Types of Electronic Cigarette
The most basic type of e-cigarette is often referred to as a “cigalike.” These look like cigarettes, with the long section (which, in a traditional cigarette, would contain tobacco) actually being a battery and the shorter (“butt” or filter) section being a combined atomizer and e-liquid reservoir (called a “cartomizer”), with a small hole in the mouthpiece. The cartomizer includes the coil, and this is surrounded by wick material with e-liquid soaked into it. They generally hold around 1 ml of e-liquid.
These are operated much like a cigarette. Cigalikes often have “automatic” operation, which means the power is activated when you inhale from the tip (thanks to a sensor and microprocessor), thus producing vapor. Some have “manual” operation, which means you press a button to activate the battery and produce vapor. Usually, the cartridges aren’t made to refill, and are just disposed of when the liquid runs out.
These aren’t very common these days, because more efficient designs have been developed.
The “second generation” refillable style of e-cigarette is the most commonly used one today, especially among beginners. These use larger batteries than “cigalikes” so you can vape for longer between charges, and always have manual operation.
The main difference between these and cigalikes is the atomizer and tank section. In refillable devices, the wick and coil are contained within an atomizer head, which is at the center of a liquid-filled “clearomizer” or tank section.
The atomizer head connects to a central stem, which leads right up to a “drip tip” at the top of the clearomizer. When you vape, the vapor travels right up this stem and you inhale it through the drip tip. The atomizer head is enclosed, except for small openings so the wick can be in constant contact with the liquid, keeping a consistent supply of liquid to the coil.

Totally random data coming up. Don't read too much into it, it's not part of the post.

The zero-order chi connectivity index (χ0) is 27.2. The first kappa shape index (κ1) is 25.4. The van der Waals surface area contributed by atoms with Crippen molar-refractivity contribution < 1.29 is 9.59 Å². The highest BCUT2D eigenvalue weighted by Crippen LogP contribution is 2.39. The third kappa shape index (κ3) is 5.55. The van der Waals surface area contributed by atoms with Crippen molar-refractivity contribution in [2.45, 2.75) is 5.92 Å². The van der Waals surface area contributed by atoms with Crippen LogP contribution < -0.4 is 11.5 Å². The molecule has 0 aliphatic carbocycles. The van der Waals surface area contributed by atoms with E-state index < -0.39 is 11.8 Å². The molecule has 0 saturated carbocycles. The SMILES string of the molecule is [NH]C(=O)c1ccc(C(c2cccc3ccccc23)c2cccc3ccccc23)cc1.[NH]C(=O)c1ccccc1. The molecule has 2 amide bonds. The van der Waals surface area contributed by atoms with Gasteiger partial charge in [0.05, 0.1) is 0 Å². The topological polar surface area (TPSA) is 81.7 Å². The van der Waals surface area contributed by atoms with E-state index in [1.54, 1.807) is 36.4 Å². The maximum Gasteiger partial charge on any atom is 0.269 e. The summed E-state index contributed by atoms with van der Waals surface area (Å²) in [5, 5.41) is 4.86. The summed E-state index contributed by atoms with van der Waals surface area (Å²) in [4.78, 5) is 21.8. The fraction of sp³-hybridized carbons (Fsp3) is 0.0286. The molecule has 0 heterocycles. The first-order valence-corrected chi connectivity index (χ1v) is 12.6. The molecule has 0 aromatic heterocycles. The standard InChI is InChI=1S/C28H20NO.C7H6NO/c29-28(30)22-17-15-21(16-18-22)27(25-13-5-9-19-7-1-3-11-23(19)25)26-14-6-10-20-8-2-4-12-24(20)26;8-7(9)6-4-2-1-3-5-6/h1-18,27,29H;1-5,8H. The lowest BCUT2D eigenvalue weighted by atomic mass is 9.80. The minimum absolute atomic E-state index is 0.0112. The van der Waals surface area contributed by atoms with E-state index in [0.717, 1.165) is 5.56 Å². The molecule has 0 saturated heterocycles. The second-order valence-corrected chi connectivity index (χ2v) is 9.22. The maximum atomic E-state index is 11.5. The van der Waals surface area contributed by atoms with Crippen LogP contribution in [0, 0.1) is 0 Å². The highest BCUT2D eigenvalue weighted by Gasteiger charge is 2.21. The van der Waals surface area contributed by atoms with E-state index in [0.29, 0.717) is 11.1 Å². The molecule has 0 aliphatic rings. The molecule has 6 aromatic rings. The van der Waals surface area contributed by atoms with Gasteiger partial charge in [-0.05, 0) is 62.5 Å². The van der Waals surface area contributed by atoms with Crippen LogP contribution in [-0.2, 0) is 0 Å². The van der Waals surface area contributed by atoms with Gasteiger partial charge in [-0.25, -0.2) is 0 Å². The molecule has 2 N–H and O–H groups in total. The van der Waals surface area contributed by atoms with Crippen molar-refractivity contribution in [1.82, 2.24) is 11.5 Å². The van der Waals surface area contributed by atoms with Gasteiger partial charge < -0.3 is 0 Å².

As the name suggests, with refillable devices you can buy e-liquid separately and refill the clearomizers when they’re empty rather than having to throw the whole thing away. This means you can use a much wider range of e-juice than with cigalikes.
The coil will eventually run out, but you can just buy a new atomizer head and keep using the tank section.
“Third generation” mods are much like the refillable options, but with bigger batteries and a wider range of atomizers on offer. The batteries are generally much bigger, and usually give you the option of supplying a specific amount of power to the coil (called variable voltage/variable wattage e-cigarettes). Some even allow the user to set a maximum coil temperature to avoid those unpleasant “dry puffs.” To support these functions, mods usually have extra buttons and a display screen.
Mods may come with in-built batteries in the same way as cigalikes or refillable devices, but others have replaceable batteries, so you can have a spare battery to use while one is charging. On other types of device, you’d need a whole other e-cigarette to accomplish the same thing.
Mods also use a standard type of threading, called 510 threading, so a wide range of atomizers can be used. These range from tanks (which are like the ones used in refillable devices but bigger) to rebuildables (which give the user the option of making his or her own coils).
Vaping is More Complicated, But Not Too Complicated
So e-cigarettes are a lot more complicated than cigarettes, but hopefully this guide has convinced you that it really isn’t too bad. Once you’ve gotten a simple e-cig, you’ll be well-prepared to venture into more complicated options, because they all work in the same basic way.